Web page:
Marie Forleo introduction


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Feeling the baby when you’re a parent is normal. Learn how your postpartum mindset can help get you back on track, feeling like you’re strong, powerful and happier self.


Before we get into any details and how-tos on this mindset shift I want to state that if you think you have postpartum depression please get professional help.  This post may help you but it will definitely not be enough, you must get professional help.


The “baby blues” affects up to 80% of mothers. According to the National Institute for Mental Health, “the baby blues is a term used to describe the feelings of worry, unhappiness, and fatigue that many women experience after having a baby.” I personally am no stranger to the baby blues.  We all have those low days, weeks or even months where we just do not feel like ourselves. The days when we aren’t in love with our life, or our children. We may even have some real regret about having them or have feelings of shame, anger, rage and deep sadness.


These feelings can also be amplified if you’ve experienced any sort of birth trauma.  My fourth birth was pretty traumatic. Even though everything was in order in the house, the kids were doing well, the baby was doing well, I was functioning well, had some help, etcetera, if anyone asked about my birth I would get choked up.  I have friends and clients you had severe PTSD as a result of birth. If they saw anyone that was pregnant or a newborn baby it triggered an intense emotional reaction, a panic attack, within them. Birth trauma is a very real thing, you need to process your birth trauma in order to move through it.  Even if you don’t classify your birth as traumatic, it’s still a giant experience and can create a very intense emotional experience if it isn’t processed.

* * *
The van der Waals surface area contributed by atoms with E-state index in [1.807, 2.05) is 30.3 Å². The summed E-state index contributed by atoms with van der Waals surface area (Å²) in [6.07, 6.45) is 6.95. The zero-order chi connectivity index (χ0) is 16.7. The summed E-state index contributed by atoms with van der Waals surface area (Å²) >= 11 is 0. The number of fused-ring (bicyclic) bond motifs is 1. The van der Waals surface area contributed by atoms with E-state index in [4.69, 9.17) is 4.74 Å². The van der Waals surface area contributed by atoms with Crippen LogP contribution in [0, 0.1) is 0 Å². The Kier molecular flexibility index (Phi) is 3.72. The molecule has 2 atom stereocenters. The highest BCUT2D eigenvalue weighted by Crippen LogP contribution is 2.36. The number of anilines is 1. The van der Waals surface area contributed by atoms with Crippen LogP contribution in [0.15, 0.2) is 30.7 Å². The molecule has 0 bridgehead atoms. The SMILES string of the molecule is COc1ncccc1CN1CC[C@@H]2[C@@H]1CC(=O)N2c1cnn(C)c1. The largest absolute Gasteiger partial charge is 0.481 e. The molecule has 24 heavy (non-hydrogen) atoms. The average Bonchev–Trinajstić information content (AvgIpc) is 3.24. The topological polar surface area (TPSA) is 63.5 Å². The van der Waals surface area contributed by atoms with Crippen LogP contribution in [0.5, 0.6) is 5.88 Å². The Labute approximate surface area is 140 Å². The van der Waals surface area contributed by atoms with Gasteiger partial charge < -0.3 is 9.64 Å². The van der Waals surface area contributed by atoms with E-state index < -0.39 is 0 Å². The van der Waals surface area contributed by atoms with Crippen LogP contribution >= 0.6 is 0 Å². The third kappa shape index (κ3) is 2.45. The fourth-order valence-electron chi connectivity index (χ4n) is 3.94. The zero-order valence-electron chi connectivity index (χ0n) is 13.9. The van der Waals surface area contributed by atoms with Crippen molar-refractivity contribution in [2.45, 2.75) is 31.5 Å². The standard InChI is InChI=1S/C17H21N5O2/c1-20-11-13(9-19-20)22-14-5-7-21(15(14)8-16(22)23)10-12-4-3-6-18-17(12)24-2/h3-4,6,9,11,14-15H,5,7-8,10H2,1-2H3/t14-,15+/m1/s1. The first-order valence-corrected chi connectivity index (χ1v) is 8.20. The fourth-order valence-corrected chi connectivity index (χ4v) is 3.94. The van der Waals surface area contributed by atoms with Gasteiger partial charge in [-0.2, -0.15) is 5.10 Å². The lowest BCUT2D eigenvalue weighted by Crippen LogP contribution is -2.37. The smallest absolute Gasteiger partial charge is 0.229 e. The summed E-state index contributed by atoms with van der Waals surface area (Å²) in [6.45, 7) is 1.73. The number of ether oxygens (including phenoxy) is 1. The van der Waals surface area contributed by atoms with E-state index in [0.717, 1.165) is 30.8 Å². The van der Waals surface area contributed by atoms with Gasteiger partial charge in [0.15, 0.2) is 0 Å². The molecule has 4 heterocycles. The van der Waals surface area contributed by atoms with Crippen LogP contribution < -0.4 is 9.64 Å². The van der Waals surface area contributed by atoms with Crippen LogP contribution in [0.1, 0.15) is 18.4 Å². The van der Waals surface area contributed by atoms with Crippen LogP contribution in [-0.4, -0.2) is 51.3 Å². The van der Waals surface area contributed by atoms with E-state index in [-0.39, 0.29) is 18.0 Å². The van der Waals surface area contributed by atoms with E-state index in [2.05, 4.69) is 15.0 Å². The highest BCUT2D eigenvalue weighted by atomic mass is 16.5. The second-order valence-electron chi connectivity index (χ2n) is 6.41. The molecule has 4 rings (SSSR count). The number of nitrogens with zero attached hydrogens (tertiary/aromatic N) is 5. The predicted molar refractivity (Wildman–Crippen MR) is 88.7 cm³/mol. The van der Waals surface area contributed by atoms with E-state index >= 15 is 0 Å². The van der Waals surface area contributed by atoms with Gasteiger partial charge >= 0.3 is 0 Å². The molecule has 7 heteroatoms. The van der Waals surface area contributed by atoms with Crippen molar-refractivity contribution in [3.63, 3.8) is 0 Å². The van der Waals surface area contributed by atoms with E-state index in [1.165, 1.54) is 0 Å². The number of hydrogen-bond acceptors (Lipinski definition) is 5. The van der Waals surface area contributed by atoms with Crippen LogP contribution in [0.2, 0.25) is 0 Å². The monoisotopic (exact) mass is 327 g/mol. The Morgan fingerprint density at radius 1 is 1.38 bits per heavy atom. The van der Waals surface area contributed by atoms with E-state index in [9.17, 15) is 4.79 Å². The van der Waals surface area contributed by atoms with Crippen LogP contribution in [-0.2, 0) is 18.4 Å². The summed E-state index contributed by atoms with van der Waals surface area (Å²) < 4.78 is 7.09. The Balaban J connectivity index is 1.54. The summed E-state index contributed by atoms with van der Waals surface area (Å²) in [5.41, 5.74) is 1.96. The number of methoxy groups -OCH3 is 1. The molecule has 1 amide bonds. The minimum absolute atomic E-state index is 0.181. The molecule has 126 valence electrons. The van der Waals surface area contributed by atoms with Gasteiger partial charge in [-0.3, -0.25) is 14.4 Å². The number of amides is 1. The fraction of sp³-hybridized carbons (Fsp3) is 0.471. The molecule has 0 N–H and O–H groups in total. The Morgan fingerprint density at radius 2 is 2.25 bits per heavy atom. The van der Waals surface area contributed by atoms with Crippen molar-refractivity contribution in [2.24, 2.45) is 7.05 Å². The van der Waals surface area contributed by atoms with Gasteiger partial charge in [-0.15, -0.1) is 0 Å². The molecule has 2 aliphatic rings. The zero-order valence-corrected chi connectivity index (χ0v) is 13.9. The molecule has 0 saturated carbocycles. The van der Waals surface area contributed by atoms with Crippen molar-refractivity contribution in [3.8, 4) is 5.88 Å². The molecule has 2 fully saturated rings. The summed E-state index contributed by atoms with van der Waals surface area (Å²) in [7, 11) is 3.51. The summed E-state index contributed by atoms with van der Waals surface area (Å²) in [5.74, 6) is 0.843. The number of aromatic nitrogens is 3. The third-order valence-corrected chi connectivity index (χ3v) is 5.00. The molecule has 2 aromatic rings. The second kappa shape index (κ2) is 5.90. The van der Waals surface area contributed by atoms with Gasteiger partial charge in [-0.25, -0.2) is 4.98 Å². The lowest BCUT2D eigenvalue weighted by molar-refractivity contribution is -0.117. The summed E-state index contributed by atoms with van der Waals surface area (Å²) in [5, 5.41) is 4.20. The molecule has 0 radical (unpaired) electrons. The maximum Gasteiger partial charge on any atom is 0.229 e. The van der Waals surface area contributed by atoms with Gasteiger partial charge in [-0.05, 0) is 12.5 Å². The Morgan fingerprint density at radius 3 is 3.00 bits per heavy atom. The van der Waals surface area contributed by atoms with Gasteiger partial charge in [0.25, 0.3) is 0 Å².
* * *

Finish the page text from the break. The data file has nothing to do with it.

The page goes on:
How to Process Your Birth

I reached out to a postpartum doula service.  A postpartum doula is someone who will come and help you with whatever you need after giving birth.  They can help with household chores, caring for the baby while you get some rest, helping your older child adjust to the change, help you with your physical pain, and most importantly, help you to process your birth.  Some even offer healing energy services or rituals such as a closing of the bones ceremony. Something to mark this occasion and seal off this time in your life. What I needed most was someone to talk to. Someone who would listen as I talked through and processed what was so difficult for me during birth. This way when someone would ask “how was your birth?” I could tell them.  I had clarity on the story, knew what had happened to me, and make sense of it. It no longer overwhelmed me.


Maybe a postpartum doula doesn’t sound like the right fit for you.  No matter what you choose I urge you to find someone in your life; your partner, a neighbor, a hotline/support line, a listening partner, another mom, your mom, or a professional therapist.  Someone to listen. You need someone you can talk through this with and express what you’re feeling.